Sharpe’s sword. Bernard Cornwell

“Forward!” The last light was draining in the west over Portugal, there was a cheer from the British, the line surged forward towards the battered French, but the battle had one surprise left.

Sharpe heard the hooves behind him, and took no notice, and then the urgency of the sound, the speed of the single horse, made him turn. A lone cavalry officer, resplendent in blue and silver, his sabre drawn, was galloping at the French line. He was shouting like a maniac. “Wait! Wait!”

The Company nearest Sharpe heard the sound, checked, and a Sergeant forced a gap in the files. Officers shouted at the cavalryman, but he took no notice, just urged on his horse that was labouring with the effort, raked by spurs, and the turf flew in clods behind the hooves. “Wait! Wait!” The officer went for the gap and the French; on the ridge, were just shadows as they turned and ran for the safety of the dark woods.

The cavalryman went through the gap in the British infantry and he still screamed defiance at the French as they disappeared. He set his horse at the bank of the ridge, scrambled up, and his sabre flailed like a whip as he forced his horse after the enemy. Sharpe urged his own horse forward. The cavalryman was Lord Spears.

Spears had disappeared into the dark trees and Sharpe, pulling his clumsy sword free of the scabbard, went round the flank of the British line, in front of the silent, smoking guns, and the slope of the small ridge was horrid with French dead. Officers of the Sixth Division shouted at him, cursed him, because he was in their line of fire, but then his horse tipped over the crest and he was riding for the deep shadows. He could hear shouts ahead, then musket fire, and Sharpe ducked his head as La Marquesa’s horse went into the trees.

Spears was in a small clearing among the trees, fighting a crazy lone battle with French fugitives, and Sharpe came too late. The cavalryman had ridden the length of the clearing, chopping down with his sabre, and as Sharpe arrived he was turning the horse, hacking down, and a French Sergeant was on his other side, musket raised, and Sharpe saw the flash, saw Spears go rigid, and then the French fled into the trees. Spears’ mouth opened, silently, he seemed to shake, and then he slumped in the saddle. The sabre hung beside him, his arm limp, and he was gasping for breath.

Sharpe rode to his side. Spears’ right hand was clasped to the silver and blue of his uniform and, between the fingers, dark blood stained the cloth. He looked at Sharpe. “I was almost too late.”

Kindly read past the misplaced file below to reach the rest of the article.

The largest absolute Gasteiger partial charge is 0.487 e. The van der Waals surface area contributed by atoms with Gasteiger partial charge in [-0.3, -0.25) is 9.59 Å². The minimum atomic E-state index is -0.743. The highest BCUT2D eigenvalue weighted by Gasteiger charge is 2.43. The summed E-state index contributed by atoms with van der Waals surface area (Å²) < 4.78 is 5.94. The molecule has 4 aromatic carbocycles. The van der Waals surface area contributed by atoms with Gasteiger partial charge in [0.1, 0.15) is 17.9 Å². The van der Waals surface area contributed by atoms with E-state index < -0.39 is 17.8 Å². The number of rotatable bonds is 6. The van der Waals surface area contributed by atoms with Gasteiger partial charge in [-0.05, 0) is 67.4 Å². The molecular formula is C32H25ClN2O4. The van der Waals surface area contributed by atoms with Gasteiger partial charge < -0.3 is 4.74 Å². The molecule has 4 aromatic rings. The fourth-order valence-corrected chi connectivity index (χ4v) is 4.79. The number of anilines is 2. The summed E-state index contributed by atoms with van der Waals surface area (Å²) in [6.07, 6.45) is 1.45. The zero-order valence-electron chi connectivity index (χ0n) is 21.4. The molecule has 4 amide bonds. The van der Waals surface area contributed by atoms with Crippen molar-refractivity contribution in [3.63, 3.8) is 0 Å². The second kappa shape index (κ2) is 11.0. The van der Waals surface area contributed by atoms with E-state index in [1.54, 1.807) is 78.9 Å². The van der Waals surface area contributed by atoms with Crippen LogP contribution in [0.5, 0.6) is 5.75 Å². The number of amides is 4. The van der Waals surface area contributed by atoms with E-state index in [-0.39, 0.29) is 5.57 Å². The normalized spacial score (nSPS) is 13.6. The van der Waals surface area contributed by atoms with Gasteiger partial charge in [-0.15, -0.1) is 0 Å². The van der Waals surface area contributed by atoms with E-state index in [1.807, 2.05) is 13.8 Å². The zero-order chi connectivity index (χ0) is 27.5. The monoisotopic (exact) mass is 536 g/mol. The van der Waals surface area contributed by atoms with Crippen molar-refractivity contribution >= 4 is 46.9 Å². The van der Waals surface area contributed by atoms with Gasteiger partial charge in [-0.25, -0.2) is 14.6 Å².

“You’re a fool.”

“I know.” Spears looked past Sharpe to the three bodies he had made in the clearing. “It was good swordwork, Richard. You know that, don’t you.”

“Yes, my lord.”

“Call me Jack.” Spears was fighting to control his breath. He looked disbelievingly at the blood that stained his hand and jacket. He shook his head. “Oh, God.”

Sharpe could hear the infantry of the Sixth Division coming into the trees. “Come on, my lord. A doctor.”

“No.” Spears’ eyes glistened. He blinked rapidly and seemed ashamed. “Must be the musket smoke, Richard.”


“Get me out of here.”

Sharpe sheathed his sword for the second time that day, and both times it had been unblooded, and he took the reins of Spears’ horse and led it out of the trees. He skirted the advancing infantry, not wanting to be fired on by a nervous man, and they came out onto the small ridge a hundred yards from where the last fighting of the day had happened.

“Stop here, Richard.” They were at the top of the bank. The fires and the darkness of the battlefield were spread out in front of them.

Sharpe still held the reins of Spears’ horse. “You need a doctor, my lord.”

“No.” Spears shook his head. “No, no, no. Help me down.”

Sharpe tethered both horses to a misshapen, stunted tree. Then he lifted Spears from the saddle, and laid him on the bank. He made a pillow from his own greatcoat. He could hear the Sixth Division hacking at branches with bill-hooks and bayonets, making their fires, and the battle, at last, was truly over. Sharpe opened Spears’ jacket, his shirt, and he had to tug the linen away from the wound. The bullet had driven some threads of the shirt into the chest and they stuck out, matted and obscene, like thick hairs. The hole seemed very small. Blood welled in it, glistened black in the moonlight, then spilt dark on Spears’ pale skin. Spears grimaced. “It hurts.”

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